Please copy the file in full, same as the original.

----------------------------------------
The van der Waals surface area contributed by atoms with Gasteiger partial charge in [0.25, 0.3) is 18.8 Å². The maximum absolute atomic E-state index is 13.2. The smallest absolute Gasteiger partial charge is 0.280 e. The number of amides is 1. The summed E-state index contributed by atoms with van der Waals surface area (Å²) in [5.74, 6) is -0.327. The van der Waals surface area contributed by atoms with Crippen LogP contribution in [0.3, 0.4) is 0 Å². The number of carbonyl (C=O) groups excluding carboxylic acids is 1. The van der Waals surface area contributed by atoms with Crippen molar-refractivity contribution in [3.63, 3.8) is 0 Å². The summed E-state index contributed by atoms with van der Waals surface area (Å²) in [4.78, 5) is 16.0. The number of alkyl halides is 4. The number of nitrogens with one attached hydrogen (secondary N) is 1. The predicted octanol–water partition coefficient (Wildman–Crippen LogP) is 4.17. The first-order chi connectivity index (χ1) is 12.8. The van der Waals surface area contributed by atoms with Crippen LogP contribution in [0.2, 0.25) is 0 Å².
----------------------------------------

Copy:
The van der Waals surface area contributed by atoms with Gasteiger partial charge in [0.25, 0.3) is 18.8 Å². The maximum absolute atomic E-state index is 13.2. The smallest absolute Gasteiger partial charge is 0.280 e. The number of amides is 1. The summed E-state index contributed by atoms with van der Waals surface area (Å²) in [5.74, 6) is -0.327. The van der Waals surface area contributed by atoms with Crippen LogP contribution in [0.3, 0.4) is 0 Å². The number of carbonyl (C=O) groups excluding carboxylic acids is 1. The van der Waals surface area contributed by atoms with Crippen molar-refractivity contribution in [3.63, 3.8) is 0 Å². The summed E-state index contributed by atoms with van der Waals surface area (Å²) in [4.78, 5) is 16.0. The number of alkyl halides is 4. The number of nitrogens with one attached hydrogen (secondary N) is 1. The predicted octanol–water partition coefficient (Wildman–Crippen LogP) is 4.17. The first-order chi connectivity index (χ1) is 12.8. The van der Waals surface area contributed by atoms with Crippen LogP contribution in [0.2, 0.25) is 0 Å².